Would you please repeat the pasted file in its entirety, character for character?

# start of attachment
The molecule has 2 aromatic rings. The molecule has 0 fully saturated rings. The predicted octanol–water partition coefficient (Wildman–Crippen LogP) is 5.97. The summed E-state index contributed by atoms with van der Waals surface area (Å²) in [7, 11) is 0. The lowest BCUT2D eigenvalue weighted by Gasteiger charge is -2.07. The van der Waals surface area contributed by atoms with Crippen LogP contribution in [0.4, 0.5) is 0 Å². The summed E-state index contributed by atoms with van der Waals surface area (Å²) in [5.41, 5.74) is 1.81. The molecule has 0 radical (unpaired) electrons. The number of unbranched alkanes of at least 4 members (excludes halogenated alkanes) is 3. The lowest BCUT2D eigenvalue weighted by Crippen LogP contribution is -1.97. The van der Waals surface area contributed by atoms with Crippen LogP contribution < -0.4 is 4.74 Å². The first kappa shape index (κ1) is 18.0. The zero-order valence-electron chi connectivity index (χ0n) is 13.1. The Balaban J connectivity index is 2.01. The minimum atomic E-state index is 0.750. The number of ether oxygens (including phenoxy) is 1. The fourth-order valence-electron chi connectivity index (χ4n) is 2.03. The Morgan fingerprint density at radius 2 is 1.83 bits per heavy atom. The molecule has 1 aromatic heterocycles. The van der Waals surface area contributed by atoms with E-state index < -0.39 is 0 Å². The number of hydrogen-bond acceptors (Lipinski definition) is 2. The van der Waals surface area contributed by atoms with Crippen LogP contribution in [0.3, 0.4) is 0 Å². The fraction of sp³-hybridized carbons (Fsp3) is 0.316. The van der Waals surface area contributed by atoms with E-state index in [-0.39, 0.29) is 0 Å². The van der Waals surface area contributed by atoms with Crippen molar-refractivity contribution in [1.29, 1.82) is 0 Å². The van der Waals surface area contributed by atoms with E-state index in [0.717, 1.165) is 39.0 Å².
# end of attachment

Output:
The molecule has 2 aromatic rings. The molecule has 0 fully saturated rings. The predicted octanol–water partition coefficient (Wildman–Crippen LogP) is 5.97. The summed E-state index contributed by atoms with van der Waals surface area (Å²) in [7, 11) is 0. The lowest BCUT2D eigenvalue weighted by Gasteiger charge is -2.07. The van der Waals surface area contributed by atoms with Crippen LogP contribution in [0.4, 0.5) is 0 Å². The summed E-state index contributed by atoms with van der Waals surface area (Å²) in [5.41, 5.74) is 1.81. The molecule has 0 radical (unpaired) electrons. The number of unbranched alkanes of at least 4 members (excludes halogenated alkanes) is 3. The lowest BCUT2D eigenvalue weighted by Crippen LogP contribution is -1.97. The van der Waals surface area contributed by atoms with Crippen LogP contribution < -0.4 is 4.74 Å². The first kappa shape index (κ1) is 18.0. The zero-order valence-electron chi connectivity index (χ0n) is 13.1. The Balaban J connectivity index is 2.01. The minimum atomic E-state index is 0.750. The number of ether oxygens (including phenoxy) is 1. The fourth-order valence-electron chi connectivity index (χ4n) is 2.03. The Morgan fingerprint density at radius 2 is 1.83 bits per heavy atom. The molecule has 1 aromatic heterocycles. The van der Waals surface area contributed by atoms with E-state index < -0.39 is 0 Å². The number of hydrogen-bond acceptors (Lipinski definition) is 2. The van der Waals surface area contributed by atoms with Crippen LogP contribution in [0.3, 0.4) is 0 Å². The fraction of sp³-hybridized carbons (Fsp3) is 0.316. The van der Waals surface area contributed by atoms with E-state index in [-0.39, 0.29) is 0 Å². The van der Waals surface area contributed by atoms with Crippen molar-refractivity contribution in [1.29, 1.82) is 0 Å². The van der Waals surface area contributed by atoms with E-state index in [0.717, 1.165) is 39.0 Å².